"We beat our brains over 'Loyal Like Sid and Nancy.' The music went through a lot of iterations before we finally settled on a three act play sort of format. But I went particularly insane writing the lyrics to that one. Also, it was important to me that the vocal delivery was right. I didn't want to ever come across like I was trying to rap. The vocal needed to be sensual to offset the aggression of the lyrical message and the beat."
"I probably sang that song 500 times until I could wrap my head around how to make the vocal delivery assertive but still feminine. The political message posed another challenge. "How do I write this song without sounding like a preacher on a soap box"?, kept running through my head. Especially when it came to touching on issues like the murder of Eric Garner and Black Lives Matter. And the new US policy on accepting refugees. It was a delicate dance to get these points across in the right way."
And which came together most quickly?
"'Static Space Lover' was more or less written in a night. Isom (Innis, multi-instrumentalist), myself and Jena Malone (She of The Hunger Games and Donnie Darko fame) started it from the ground up one evening over a bottle of Mezcal. She wrote her first verse and sang it. She and I wrote the chorus together and laid it in. And then about a year and a half later when the rest of the record was coming together, I wrote and did the vocals to the second verse and finished it. It was one of those rare moments where the spirit is just in the room. And to be honest, I'd attribute a lot of that to the cosmic pixie dust that seems to follow Jena wherever she goes."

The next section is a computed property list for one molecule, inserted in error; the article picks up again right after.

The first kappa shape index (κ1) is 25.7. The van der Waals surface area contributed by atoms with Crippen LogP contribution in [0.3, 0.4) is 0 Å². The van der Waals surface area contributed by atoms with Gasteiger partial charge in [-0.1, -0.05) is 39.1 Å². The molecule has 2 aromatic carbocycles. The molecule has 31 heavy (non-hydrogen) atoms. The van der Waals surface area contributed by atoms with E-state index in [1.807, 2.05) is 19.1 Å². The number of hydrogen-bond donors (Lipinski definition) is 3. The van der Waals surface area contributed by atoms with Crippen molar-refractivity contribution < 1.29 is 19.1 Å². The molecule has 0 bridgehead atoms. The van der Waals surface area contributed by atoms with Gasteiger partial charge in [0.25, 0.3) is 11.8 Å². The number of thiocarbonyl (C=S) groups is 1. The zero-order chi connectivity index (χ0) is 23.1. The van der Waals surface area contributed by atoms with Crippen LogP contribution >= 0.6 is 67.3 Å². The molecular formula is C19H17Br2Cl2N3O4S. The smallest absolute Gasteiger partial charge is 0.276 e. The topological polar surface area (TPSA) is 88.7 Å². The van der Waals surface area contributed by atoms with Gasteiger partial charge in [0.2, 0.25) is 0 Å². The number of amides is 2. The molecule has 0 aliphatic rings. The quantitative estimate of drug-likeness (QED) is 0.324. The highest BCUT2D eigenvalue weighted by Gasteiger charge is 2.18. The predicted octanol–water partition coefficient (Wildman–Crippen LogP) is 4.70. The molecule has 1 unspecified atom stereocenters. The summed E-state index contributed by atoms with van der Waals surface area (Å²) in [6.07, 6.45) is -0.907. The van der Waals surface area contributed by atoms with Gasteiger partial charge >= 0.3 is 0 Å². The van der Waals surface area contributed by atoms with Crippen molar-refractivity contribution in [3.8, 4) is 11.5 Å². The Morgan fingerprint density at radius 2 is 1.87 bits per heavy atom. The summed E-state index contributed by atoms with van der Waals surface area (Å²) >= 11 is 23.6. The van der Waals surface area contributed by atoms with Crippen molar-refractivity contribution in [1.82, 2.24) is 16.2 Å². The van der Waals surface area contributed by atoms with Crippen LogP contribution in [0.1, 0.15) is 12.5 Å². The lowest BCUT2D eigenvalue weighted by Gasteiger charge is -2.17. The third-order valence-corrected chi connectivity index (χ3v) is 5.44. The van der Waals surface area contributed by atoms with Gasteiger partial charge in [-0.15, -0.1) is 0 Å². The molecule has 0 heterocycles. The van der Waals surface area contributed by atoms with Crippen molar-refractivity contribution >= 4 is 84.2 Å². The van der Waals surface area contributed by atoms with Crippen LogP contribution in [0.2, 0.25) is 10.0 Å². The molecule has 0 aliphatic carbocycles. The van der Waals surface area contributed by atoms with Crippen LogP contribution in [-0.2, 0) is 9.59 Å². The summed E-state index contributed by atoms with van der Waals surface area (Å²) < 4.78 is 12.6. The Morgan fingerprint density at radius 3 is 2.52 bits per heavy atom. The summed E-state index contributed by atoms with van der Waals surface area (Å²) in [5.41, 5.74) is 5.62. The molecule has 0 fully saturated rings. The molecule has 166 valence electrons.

What kind of album is this lyrically? Is there a common theme?
"In a lot of ways, it's a love record. Wanting to be loved. Reaching out to God for love. Reaching within myself for love. Wanting to pull other people close when I'm lonely. Pushing others away when I'm afraid."
When did you settle on the title of Sacred Hearts Club? Where did it come from?
"Funny enough it came from Jena. We were both in Myanmar travelling solo on a pilgrimage of sorts. There was one day that overlapped where we were in the same place at the same time. We took a boat down this river in Inle Lake as far as it would go. Through ancient villages, jungles and rice fields. We were talking about the ethereal quality that certain people have, that causes them to look at life through a different lens."
"People like DaVinci, Patti Smith, Hunter S. Thompson, Dali and Kubrick. People that didn't pay attention to societal norms and always challenged the boundaries put on them. People that wanted to touch, taste, smell, see and hear everything the world has to offer in excess. She called it the Sacred Hearts Club. It became my mantra going into recording this album."
Where there any other titles in contention?
"No. I've known it was going to be called this for three years."
What are your plans to take the album out live? Are there any new songs you’re particularly looking forward to playing?
"We've been playing more than half the record live already. Everybody on stage has never had to cover more musical ground in their life. Switching from guitars to keys to modular synths to percussion and back again. I'm especially excited to start playing ‘Static Space Lover,’ 'Harden The Paint' and ‘ II.' In a lot of ways, Side B to the album is where everything starts to swirl around in a crazy technicolour sherbet. I'm excited to live in that colour palette for a while."